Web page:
the set a little morality boost and even some advice on the publicity
machine at Sundance. Barber is thinking ahead. But with Sundance's
October deadline swiftly approaching, Barber's crew will have to work
fast.


"It's alchemy," said Barber about the package he brought together to
make "Saturn." "Making movies is about social alchemy. And what you do
is try to bring people together and that's an instinct." Barber found a
"perfect symbiosis" in West and Schmidt, with West gaining necessary
production experience and Schmidt's "very mellow presence" fitting well
with the first-time producer's care and enthusiasm for the project.


For Schmidt, who has been busy making music videos, "Saturn" has been a
project close to his heart for four years now. "It comes from when my
Dad was dying," Schmidt said, exhausted in a phone call, in between
watching dailies.


As a short film, "Saturn" got the attention of director Hal Hartley, who
in his teaching days at SUNY Purchase, used Schmidt's short to teach his
students. In press materials, Hartley is quoted as saying, "Rob Schmidt
has a great future in this business. His sensitivity is a wonder to
behold." Schmidt explained his reason for expanding "Saturn" into a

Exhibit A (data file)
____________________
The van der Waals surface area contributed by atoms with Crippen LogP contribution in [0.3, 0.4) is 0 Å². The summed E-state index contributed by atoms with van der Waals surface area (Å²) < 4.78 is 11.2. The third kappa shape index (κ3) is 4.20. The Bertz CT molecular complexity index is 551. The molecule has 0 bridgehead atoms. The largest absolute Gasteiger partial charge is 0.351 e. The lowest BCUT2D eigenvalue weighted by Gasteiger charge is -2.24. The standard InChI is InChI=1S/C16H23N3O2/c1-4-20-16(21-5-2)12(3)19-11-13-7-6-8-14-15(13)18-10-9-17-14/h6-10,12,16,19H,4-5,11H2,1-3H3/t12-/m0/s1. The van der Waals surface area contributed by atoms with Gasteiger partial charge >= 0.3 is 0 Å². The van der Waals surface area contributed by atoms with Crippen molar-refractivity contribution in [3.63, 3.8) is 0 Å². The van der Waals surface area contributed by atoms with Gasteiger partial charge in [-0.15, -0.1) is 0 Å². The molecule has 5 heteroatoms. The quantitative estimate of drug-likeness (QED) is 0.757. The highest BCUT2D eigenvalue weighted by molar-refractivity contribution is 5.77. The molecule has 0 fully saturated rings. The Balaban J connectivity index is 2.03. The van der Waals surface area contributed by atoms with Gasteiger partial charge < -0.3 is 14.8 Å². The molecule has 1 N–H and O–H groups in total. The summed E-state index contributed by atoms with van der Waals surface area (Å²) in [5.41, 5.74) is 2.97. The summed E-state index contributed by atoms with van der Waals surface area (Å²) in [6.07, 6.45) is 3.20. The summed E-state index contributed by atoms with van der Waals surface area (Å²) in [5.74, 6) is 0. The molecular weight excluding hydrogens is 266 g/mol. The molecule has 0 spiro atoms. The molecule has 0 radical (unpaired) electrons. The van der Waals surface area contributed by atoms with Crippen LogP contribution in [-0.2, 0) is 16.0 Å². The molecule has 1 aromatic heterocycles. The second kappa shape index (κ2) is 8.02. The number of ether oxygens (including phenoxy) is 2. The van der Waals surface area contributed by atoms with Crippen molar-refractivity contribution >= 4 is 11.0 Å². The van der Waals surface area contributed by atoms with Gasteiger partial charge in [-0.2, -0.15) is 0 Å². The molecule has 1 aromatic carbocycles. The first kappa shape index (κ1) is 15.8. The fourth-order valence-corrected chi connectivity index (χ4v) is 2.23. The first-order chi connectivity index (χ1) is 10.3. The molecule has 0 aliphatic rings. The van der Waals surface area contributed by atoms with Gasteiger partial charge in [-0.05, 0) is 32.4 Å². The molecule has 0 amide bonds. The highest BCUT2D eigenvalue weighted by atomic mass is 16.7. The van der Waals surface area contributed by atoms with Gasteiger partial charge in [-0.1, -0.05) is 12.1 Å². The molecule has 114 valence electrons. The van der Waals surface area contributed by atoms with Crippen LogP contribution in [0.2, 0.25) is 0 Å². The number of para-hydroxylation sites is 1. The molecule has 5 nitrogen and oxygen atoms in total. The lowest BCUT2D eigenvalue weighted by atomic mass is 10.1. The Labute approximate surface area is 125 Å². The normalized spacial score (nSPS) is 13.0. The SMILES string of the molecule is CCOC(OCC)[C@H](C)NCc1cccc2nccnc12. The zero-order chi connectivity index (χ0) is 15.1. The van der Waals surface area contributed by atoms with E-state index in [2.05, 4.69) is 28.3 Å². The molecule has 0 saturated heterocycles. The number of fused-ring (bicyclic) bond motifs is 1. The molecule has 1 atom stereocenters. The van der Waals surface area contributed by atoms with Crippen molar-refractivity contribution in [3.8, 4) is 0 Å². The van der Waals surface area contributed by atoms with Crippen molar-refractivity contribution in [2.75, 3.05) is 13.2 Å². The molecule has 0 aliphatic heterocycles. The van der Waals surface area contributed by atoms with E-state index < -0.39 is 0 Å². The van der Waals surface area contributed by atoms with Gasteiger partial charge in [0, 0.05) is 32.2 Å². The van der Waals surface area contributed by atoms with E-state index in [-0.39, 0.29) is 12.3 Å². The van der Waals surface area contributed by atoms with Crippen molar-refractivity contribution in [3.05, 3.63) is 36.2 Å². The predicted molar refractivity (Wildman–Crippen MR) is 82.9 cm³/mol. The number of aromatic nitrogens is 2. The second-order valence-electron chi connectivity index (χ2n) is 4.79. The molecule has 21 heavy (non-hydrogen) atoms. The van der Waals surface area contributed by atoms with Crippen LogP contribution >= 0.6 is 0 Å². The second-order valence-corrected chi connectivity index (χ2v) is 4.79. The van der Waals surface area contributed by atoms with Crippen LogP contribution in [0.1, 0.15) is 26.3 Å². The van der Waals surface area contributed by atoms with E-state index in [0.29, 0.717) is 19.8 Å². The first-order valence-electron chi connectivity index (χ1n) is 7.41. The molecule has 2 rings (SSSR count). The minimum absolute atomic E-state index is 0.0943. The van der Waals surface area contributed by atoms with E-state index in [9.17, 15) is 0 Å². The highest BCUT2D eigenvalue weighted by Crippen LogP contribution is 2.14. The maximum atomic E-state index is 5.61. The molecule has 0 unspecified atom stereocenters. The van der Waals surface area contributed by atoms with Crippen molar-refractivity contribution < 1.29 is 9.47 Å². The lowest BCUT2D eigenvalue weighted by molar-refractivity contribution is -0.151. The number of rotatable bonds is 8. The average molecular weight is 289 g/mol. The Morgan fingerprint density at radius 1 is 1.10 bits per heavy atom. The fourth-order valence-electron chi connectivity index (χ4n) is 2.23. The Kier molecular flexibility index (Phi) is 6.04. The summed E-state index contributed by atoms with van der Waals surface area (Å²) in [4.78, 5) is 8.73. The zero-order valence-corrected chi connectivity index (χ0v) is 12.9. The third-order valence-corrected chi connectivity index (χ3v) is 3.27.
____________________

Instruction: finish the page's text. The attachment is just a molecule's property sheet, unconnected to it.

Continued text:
feature as both a function of bringing the themes to a larger audience
("only so many people get to see a short film") and the depth that a
full-length can bring to a story ("the short is very compressed and I
don't think you can get that sort of complicated relationship and the
forces that create that relationship -- they're really not suitable to a
20-minute film.")


Even Christine Vachon ("Happiness," "Velvet Goldmine") was attracted to
the project, but couldn't find the financing for it. (Schmidt's next
film, "Crime and Punishment in High School" will be produced by Vachon's
Killer Films along with MGM.) Schmidt reasons the difficulty to raise
money for "Saturn" initially was because, "It's easy to see it as a
movie about a fucked up a kid and his father, when really," Schmidt
reveals, "it's basically a movie about love, the harder parts of love"
-- a theme which Schmidt feels has been lost in contemporary movies. "I
think what's been missing a lot from movies lately is heart and love.
And I think there's all these issues about sex and violence. It's not
that films shouldn't have those things, it's that films should be about
humanity."


After shooting, Schmidt expects a bout of postpartum depression. "What
I've heard from people is you get that for a couple weeks, buy a lot of
CD's and stay in bed." As for the future of "Saturn," Schmidt admitted,
"I want it to have a life. That's my ultimate hope for it. It's
certainly not a movie for everybody and I hope the people that want to
see it will get a chance to see it."


Barber thinks they will. "We have not yet seen a movie that dealt
honestly with the effects of a ravaging disease on a father and son
relationship," Barber told indieWIRE. "It makes the film tough, but
will also help the film find a broader audience and cross over. . . and
give it a twist and an edge that will help it find critics, audience,
distribution."